“In any moment of decision, the best thing you can do is the right thing. The worst thing you can do is nothing.”
They could have walked away and lived not only with the grief of losing their only child but the nagging thought that flaws in a justice system left unchecked could have similar devastating effects on others.
So David and Julia Wood did indeed decide to do the right thing.
The Yardley couple went after a major deficiency in the otherwise strong Texas hit-and-run law which basically allowed a judicial blind eye to be turned to their son Philip’s hit-and-run death.
By pleading their case to the Lonestar State’s highest governing bodies, they displayed persistence and courage.
But most of all, they demonstrated the integrity which, in perhaps some small way, will make this world a better place.
Hopefully, future such incidents like the one which took place on March 2, 2014 – resulting in Philip’s demise – will be handled with much sterner punishment.
On June 21, 2017 a jury in Austin found Joseph Cantu guilty of failure to stop and render aid in the crash which ended the life of the former Pennington School and University of Texas standout track and cross country runner.
Court documents showed Cantu admitted to hitting Wood, 23, as he was walking across a highway at around 2 a.m. Parts of Cantu’s Chevrolet Malibu were found at the scene and were tracked back to him when he went to get his car repaired.
No one was prepared when a judge rendered a shockingly light sentence.
In 2019, five years after Philip’s death, David and Julia returned to Texas to seek a change in the system.
“We spent the first half of our year down in Austin, working to get the Texas hit-and-run law changed,’’ David said. “Our efforts in this regard were due to our dissatisfaction and disgust with the outcome of the punishment and sentencing phase of the trial of the driver of the vehicle that killed our son.’’
The sentence, to say the least, was laughable. Cantu received six years probation and only 12 days behind bars (which, it turns out, he never served due to the judge’s unwarranted leniency).
“Following the inexplicable decision by the judge (Brad Urrutia) not to give meaningful jail time to the driver, we decided to initiate the process of lobbying for what we saw as an essential change to the Texas law,’’ David said.
“We approached, and subsequently worked with, the Texas state legislature and the Texas District Attorneys Association, to include a minimum of 120 days required jail time for drivers convicted of hit and run in Texas in cases where a fatality is involved.’’
But, as always, the wheels of justice move slowly.
“We were very pleased and grateful when Texas state senator Kirk Watson, the former mayor of Austin, agreed to sponsor the bill adding required minimal jail time to the law,’’ David said. “Senator Watson reached out to representative Joe Moody, who agreed to initiate the legislative process by sponsoring the bill in the Texas House of Representatives.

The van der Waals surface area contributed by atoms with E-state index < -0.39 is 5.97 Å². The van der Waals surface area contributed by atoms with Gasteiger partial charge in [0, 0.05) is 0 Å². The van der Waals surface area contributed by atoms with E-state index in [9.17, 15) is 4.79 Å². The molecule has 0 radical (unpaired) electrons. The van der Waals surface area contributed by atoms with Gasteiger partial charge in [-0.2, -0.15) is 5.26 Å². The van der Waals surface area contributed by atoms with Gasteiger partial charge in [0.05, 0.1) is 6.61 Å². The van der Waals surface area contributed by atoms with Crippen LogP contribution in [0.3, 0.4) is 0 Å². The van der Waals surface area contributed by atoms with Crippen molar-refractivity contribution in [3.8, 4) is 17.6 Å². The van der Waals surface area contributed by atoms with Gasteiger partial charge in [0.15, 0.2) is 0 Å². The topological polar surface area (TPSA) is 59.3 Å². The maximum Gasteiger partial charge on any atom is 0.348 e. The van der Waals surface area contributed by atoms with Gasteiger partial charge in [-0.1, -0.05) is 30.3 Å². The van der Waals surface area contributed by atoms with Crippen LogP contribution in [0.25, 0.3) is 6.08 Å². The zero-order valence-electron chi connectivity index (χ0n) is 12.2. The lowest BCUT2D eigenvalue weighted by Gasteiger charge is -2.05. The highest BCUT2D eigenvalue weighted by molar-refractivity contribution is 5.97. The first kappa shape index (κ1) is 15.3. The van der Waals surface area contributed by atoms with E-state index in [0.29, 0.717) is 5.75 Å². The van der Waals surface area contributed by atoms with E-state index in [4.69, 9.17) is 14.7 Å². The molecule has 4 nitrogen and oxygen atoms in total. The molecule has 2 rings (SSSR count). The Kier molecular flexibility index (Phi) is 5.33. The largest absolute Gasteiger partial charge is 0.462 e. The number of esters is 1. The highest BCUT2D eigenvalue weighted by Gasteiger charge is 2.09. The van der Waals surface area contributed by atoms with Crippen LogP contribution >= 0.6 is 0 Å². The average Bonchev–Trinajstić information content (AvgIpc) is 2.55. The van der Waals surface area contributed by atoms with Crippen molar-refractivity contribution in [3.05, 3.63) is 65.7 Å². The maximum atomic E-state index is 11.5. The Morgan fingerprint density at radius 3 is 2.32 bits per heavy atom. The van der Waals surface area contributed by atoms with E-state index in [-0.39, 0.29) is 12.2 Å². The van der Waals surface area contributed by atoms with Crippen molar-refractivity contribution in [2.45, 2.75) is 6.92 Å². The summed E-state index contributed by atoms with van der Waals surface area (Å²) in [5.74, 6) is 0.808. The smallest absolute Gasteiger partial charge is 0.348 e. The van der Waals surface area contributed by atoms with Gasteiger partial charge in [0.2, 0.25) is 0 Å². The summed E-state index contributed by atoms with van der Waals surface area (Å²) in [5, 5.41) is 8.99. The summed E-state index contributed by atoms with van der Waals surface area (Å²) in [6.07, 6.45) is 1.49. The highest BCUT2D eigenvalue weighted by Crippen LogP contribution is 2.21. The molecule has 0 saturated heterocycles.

“Our involvement in the legislative process included my testifying to the Texas House Corrections Committee, and subsequently the Texas Senate Committee on Criminal Justice. Ultimately, we were very grateful that the bill containing the amendment requiring 120 days of required jail time passed both houses of the Texas state legislature by overwhelming bipartisan majority – by 144 votes to 1 in the Texas House, and by 31 to 0 in the Senate. The bill was signed into law by Texas governor Greg Abbott on May 29, 2019.’’
David stated in a 2017 interview that prison time for the offender would not bring “closure’’ for the family in this tragic case. But at least now they might find some solace knowing a more just system is in place.
“While we realize that this change to the law will not remedy what we see as the miscarriage of justice in our son’s case, we were motivated by the knowledge that in the future some families might be spared some of the horrible ordeal we experienced,’’ David said.
“And that it will serve as a deterrent. We were told by one of the prosecutors on our son’s case that required material jail time will save lives in the future. Once word gets out to the public of tougher sentencing for this type of crime, it will act as a deterrent to people driving drunk and fleeing the scene of an accident.’’
Julia added: “While we served as the catalyst for this much needed change to the law, it would not have happened without the assistance and guidance of some very good people in the Texas state legislature and Rob Kepple of the Texas District Attorneys Association. We are also incredibly grateful to family and friends who supported us through the often difficult and sometimes frustrating legal and legislative processes.’’
David and Julia have founded the Philip R. Wood Foundation, which helps send local runners to summer camps for training and coaching. For several years, the location was the University of Texas. This year, several runners from Bensalem and La Salle high schools have attended a camp at the U.S. Naval Academy in Annapolis, Md.
Proceeds from the Flying Pig 5K, organized by Pennington School and set for Aug. 7 at Rosedale Park in Pennington, go toward the foundation.
A number of high school cross country runners attend to see how their summer training is going.
For more information on the Flying Pig 5K, visit https://raceforum.com/flying pig. Race day registration opens at 5:30 p.m. The 5K starts at 7 p.m.
Saturday, July 27
Run for the Hill of It 5-Miler, Philadelphia. Contact www.runsignup.com
Wednesday, Aug. 7
Flying Pig 5K, 7 p.m., Pennington, N.J. Contact www.raceforum.com